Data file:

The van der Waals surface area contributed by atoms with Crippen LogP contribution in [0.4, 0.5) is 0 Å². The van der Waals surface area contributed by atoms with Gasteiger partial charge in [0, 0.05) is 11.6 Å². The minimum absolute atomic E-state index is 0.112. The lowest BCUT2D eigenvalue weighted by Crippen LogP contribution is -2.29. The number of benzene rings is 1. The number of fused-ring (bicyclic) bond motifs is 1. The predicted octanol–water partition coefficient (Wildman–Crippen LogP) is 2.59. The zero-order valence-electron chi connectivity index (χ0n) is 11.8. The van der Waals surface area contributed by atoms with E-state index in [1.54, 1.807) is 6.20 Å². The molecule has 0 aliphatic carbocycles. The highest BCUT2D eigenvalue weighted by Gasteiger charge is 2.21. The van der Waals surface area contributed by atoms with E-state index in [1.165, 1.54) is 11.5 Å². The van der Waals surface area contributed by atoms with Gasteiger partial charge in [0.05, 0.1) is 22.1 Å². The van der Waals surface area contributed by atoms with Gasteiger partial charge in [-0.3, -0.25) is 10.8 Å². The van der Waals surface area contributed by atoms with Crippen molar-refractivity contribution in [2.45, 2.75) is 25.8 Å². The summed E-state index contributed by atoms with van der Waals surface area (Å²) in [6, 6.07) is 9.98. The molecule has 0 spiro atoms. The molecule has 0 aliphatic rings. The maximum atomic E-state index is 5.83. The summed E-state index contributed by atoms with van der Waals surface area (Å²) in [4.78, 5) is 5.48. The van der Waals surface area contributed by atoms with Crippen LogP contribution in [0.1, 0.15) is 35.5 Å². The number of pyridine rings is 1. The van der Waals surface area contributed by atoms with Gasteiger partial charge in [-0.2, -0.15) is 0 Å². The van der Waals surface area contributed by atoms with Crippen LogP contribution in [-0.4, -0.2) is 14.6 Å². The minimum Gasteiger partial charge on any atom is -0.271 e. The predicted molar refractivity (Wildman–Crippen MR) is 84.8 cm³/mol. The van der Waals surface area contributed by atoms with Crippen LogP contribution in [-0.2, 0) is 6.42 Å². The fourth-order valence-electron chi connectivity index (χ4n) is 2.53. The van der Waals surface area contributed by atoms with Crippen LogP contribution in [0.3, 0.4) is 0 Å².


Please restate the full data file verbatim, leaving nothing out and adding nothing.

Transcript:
The van der Waals surface area contributed by atoms with Crippen LogP contribution in [0.4, 0.5) is 0 Å². The van der Waals surface area contributed by atoms with Gasteiger partial charge in [0, 0.05) is 11.6 Å². The minimum absolute atomic E-state index is 0.112. The lowest BCUT2D eigenvalue weighted by Crippen LogP contribution is -2.29. The number of benzene rings is 1. The number of fused-ring (bicyclic) bond motifs is 1. The predicted octanol–water partition coefficient (Wildman–Crippen LogP) is 2.59. The zero-order valence-electron chi connectivity index (χ0n) is 11.8. The van der Waals surface area contributed by atoms with E-state index in [1.54, 1.807) is 6.20 Å². The molecule has 0 aliphatic carbocycles. The highest BCUT2D eigenvalue weighted by Gasteiger charge is 2.21. The van der Waals surface area contributed by atoms with E-state index in [1.165, 1.54) is 11.5 Å². The van der Waals surface area contributed by atoms with Gasteiger partial charge in [0.05, 0.1) is 22.1 Å². The van der Waals surface area contributed by atoms with Gasteiger partial charge in [-0.3, -0.25) is 10.8 Å². The van der Waals surface area contributed by atoms with Crippen molar-refractivity contribution in [2.45, 2.75) is 25.8 Å². The summed E-state index contributed by atoms with van der Waals surface area (Å²) in [6, 6.07) is 9.98. The molecule has 0 spiro atoms. The molecule has 0 aliphatic rings. The maximum atomic E-state index is 5.83. The summed E-state index contributed by atoms with van der Waals surface area (Å²) in [4.78, 5) is 5.48. The van der Waals surface area contributed by atoms with Crippen LogP contribution in [0.1, 0.15) is 35.5 Å². The number of pyridine rings is 1. The van der Waals surface area contributed by atoms with Gasteiger partial charge in [-0.2, -0.15) is 0 Å². The van der Waals surface area contributed by atoms with Crippen LogP contribution in [-0.4, -0.2) is 14.6 Å². The minimum Gasteiger partial charge on any atom is -0.271 e. The predicted molar refractivity (Wildman–Crippen MR) is 84.8 cm³/mol. The van der Waals surface area contributed by atoms with Crippen LogP contribution in [-0.2, 0) is 6.42 Å². The fourth-order valence-electron chi connectivity index (χ4n) is 2.53. The van der Waals surface area contributed by atoms with Crippen LogP contribution in [0.3, 0.4) is 0 Å².